Testing The Features
When you’re spending this kind of money on a HiFi product it makes sense to use it in its entirety. However, that only makes sense if there are no weaknesses. All the features have to deliver, and I have done all manner of testing and comparing to try and isolate the different parts of the Altair as best I can to see how good they all are. As you can imagine it’s extremely difficult with a product like this as you are often listening to multiple parts at once. What I found is that there is a surprising consistency of not only quality, but also the overall sound character of the G2.1, regardless of how you‘re using it or what music source you are listening to. This demonstrates the importance of the analogue output stage to the overall sound quality. Clearly obvious, but I think it shows that there has been attention to detail throughout the full design of this component.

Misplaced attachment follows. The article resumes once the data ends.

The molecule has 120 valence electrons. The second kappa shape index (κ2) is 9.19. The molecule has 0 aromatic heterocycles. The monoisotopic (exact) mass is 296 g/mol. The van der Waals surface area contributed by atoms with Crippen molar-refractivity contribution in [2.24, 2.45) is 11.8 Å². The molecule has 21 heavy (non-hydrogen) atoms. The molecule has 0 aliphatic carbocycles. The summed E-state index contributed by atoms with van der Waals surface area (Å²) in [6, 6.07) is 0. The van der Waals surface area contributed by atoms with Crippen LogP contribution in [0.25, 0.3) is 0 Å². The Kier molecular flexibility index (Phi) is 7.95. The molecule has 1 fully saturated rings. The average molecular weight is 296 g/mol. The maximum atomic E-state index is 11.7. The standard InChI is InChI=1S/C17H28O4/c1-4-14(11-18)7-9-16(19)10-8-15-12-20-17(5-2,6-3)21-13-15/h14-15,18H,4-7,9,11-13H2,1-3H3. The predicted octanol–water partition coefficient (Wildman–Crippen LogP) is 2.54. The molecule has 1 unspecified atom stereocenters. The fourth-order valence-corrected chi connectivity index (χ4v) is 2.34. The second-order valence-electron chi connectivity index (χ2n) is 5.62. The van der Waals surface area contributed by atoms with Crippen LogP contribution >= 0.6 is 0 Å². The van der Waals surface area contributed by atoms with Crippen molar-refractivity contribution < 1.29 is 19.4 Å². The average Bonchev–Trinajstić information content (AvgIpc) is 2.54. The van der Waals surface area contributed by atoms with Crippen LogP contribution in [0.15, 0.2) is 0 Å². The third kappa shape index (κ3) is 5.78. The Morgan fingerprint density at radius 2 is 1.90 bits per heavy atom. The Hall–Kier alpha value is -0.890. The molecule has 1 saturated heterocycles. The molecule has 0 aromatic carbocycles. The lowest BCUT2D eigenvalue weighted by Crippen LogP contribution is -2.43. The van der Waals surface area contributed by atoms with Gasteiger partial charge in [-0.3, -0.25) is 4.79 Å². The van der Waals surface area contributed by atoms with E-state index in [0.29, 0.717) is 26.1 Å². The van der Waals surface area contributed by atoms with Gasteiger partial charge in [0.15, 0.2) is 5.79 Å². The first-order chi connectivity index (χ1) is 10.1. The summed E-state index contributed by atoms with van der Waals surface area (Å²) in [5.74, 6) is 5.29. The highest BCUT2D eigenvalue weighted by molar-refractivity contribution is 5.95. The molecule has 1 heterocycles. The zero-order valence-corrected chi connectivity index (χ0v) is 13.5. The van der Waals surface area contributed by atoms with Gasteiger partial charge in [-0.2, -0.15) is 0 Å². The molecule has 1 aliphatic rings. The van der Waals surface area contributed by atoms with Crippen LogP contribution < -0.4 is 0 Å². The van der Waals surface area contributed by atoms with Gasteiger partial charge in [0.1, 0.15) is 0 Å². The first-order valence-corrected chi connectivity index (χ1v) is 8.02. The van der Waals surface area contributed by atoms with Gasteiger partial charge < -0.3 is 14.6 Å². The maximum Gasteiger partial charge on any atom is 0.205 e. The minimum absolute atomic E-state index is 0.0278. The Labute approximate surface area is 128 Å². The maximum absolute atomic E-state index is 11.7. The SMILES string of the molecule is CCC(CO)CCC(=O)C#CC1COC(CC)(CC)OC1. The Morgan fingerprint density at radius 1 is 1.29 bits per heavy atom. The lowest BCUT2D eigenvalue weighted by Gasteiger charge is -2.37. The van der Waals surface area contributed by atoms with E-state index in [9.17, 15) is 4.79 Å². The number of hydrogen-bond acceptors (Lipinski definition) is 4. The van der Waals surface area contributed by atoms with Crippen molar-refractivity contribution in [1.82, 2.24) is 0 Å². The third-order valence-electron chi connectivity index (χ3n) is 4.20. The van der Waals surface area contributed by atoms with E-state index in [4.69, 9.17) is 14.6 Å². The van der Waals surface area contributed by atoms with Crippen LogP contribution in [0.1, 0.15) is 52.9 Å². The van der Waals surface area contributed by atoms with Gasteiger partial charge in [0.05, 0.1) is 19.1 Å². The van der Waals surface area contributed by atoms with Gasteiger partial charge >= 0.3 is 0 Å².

Most surprising to me was the phono stage. It may only be a moving magnet phono stage and so it’s not going suit every turntable setup. However, it proved to be ideal for me with my current setup and I enjoyed the smooth, easy going and quite big and bold character of it. To me it’s a phono stage aiming for a pleasing overall sound, rather than trying to extract maximum detail, or provide a really wide-open clear sound. For an entry, to a medium (ish) level turntable setup that’s probably exactly what is needed. I found it to be very enjoyable to listen to. However I liked that if you own a high-end turntable setup you have not been forgotten as the analogue input feeds direct to the analogue output stage and bypass the digital stage altogether. One cool thing is even when you are listening to vinyl through the phono stage you can still control the volume of the Altair from Lighting DS app, which feels quite a contradictory thing to do for some strange reason, but I liked it. There is also a very satisfying clicking sound when you adjust the volume.